Short and sweet is the aim of the game for Gen Z investors who are taking a risky approach to investing by trying to 'play the markets'.
Almost half (49%) of Gen Z investors are investing their money for less than five years, putting their savings at risk according to new research from Barclays Smart Investor.
More than a fifth (21%) of Gen Z investors say they are investing to take advantage of the market, while 16% plan to 'play the markets' to get rich quick.
"It's great to see an increase in young people interested in investing, but it's worrying to hear that so many Gen-Zers are looking for a short-term win, rather than investing for the long-term through a balanced portfolio," Head of Behavioural Finance at Barclays Wealth, Rob Smith, said.
"The last year has seen many people enter the market for the first time and, if you've done well, it's often easy to assume that you can replicate your success in the years to come - but that's not always the case."
Over the past year, younger generations have taken more risks with their investments - 30% of Gen Z's admitted to this behaviour compared with 18% of 35-44 year olds.
The last year has also seen younger investors pick up investing habits that are traditionally viewed as unfavourable.
A quarter of Gen Z investors admit to checking their portfolio more often, and a fifth are placing trades more frequently, while 14% are making more speculative investments since the start of the pandemic.
Mr Smith said it's important for young investors to remember that investing is a long game.
"Just as markets rise, so can they fall and by investing money that you may need for the short-term, you increase the chance that you'll be forced to sell at a less favourable point in the market and end up with a loss - potentially putting you off investing again," Mr Smith said.
"This is why one of the golden rules to investing is to try and commit for at least five years - to give yourself the best chance of riding out any dips in the market.
"We often hear that younger investors are drawn to investing for the excitement of the markets - but the highs and lows can be incredibly stressful if they come around too often, and so it's best practice to sit back and not check your portfolio too often."
To get the buzz of investing without taking on as much risk, Mr Smith said young investors should think about creating a 'satellite' portfolio by setting aside a small pot of money to invest in higher risk, speculative investments while keeping the bulk of investments in safer, lower risk options.
"This means that you can still have a bit of fun and try out different approaches, without taking on too much risk," he said.
ASIC to crack down on 'finfluencers'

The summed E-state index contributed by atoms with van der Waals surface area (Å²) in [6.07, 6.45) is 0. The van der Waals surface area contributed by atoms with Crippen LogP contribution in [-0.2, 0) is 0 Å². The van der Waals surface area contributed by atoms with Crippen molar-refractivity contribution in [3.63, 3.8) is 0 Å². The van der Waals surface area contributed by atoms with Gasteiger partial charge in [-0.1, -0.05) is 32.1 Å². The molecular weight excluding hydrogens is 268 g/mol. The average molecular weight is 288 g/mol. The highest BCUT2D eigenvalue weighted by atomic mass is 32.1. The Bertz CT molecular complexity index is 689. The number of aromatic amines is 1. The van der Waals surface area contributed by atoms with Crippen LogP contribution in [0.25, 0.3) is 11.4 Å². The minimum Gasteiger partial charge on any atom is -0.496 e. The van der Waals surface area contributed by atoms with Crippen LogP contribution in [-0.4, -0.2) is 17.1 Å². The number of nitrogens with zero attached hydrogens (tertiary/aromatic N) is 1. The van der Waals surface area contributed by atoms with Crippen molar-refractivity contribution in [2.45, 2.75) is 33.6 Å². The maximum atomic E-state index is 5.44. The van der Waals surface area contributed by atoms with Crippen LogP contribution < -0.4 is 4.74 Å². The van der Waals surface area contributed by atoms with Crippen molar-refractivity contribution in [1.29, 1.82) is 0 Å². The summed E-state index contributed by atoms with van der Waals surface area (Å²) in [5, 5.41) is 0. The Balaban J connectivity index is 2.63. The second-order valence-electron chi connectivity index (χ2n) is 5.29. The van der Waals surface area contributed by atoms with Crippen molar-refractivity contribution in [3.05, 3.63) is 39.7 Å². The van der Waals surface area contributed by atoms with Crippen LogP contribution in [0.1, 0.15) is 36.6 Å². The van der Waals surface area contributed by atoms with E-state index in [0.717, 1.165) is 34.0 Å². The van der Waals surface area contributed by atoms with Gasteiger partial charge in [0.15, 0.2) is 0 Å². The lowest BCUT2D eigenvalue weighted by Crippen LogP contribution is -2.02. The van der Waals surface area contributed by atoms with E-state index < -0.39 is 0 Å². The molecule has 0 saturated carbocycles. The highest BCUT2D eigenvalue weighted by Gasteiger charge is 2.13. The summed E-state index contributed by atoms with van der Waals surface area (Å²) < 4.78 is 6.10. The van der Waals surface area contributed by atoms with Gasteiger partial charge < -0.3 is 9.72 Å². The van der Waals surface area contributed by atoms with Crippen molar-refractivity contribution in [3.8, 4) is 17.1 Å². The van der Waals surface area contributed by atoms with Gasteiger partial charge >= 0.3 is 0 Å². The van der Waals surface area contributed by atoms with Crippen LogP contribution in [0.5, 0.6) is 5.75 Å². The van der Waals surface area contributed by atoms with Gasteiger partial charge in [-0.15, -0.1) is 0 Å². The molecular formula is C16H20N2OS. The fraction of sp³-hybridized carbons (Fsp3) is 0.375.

The COVID pandemic gave way to an influx of new investors, with nearly half a million Aussies investing for the first time - many of those young Australians.
With it came a new phenomenon: social trading, which is where 'finfluencers' (finance influencers) give out unmoderated investment advice on social media platforms like TikTok and Reddit.
At a recent joint parliamentary committee hearing, when asked what he thought about reports of social media influencers giving financial advice, ASIC chairman Joe Longo said it was a "big subject" and an "area of big concern" for ASIC.
ASIC Commissioner Danielle Press added that unmoderated, unlicensed financial and investment advice is a topic the corporate regulator is monitoring "very closely and considering", particularly if the individual was recommending a financial product.
"If it is advice and is unlicensed, that is an illegal activity," Ms Press said.
"We would be very interested in that activity. If there is evidence of unlicensed advice being given, we would very much appreciate it being referred to us so we can look at it appropriately because it is illegal activity."
ASIC's warning comes after Finance Services Minister Senator Jane Hume downplayed the risks of finfluencers at a recent industry conference.
"A TikTok influencer is Generation Z’s Paul Clitheroe or Scott Pape," Senator Hume said at the time.
"The TikTok influencer spruiking Nokia is not that different to the bloke down at the pub who wants to tell you all about the really great company he just invested in — but with a much louder voice."
However, Paul Clitheroe has been a licensed financial planner for decades while Scott Pape has a financial licence.
Last year, ASIC also found that amateur daytraders more often than not lost money when attempting to 'time the market'.
RMIT senior lecturer of finance Angel Zhong told Savings.com.au the government and social media platforms need to think about how to regulate unlicensed financial advice to protect inexperienced investors.
"To begin with, Fintok influencers need to put out explicit disclaimers. Platforms such as Tiktok should put out explicit disclaimers, terms and conditions or warning to those who are watching finance related videos," Dr Zhong said.
"The government needs to monitor unmoderated and unlicensed financial advice to ensure healthy development of a stable financial market.
"This is becoming increasingly important given the large number of young and inexperienced investors in the market."
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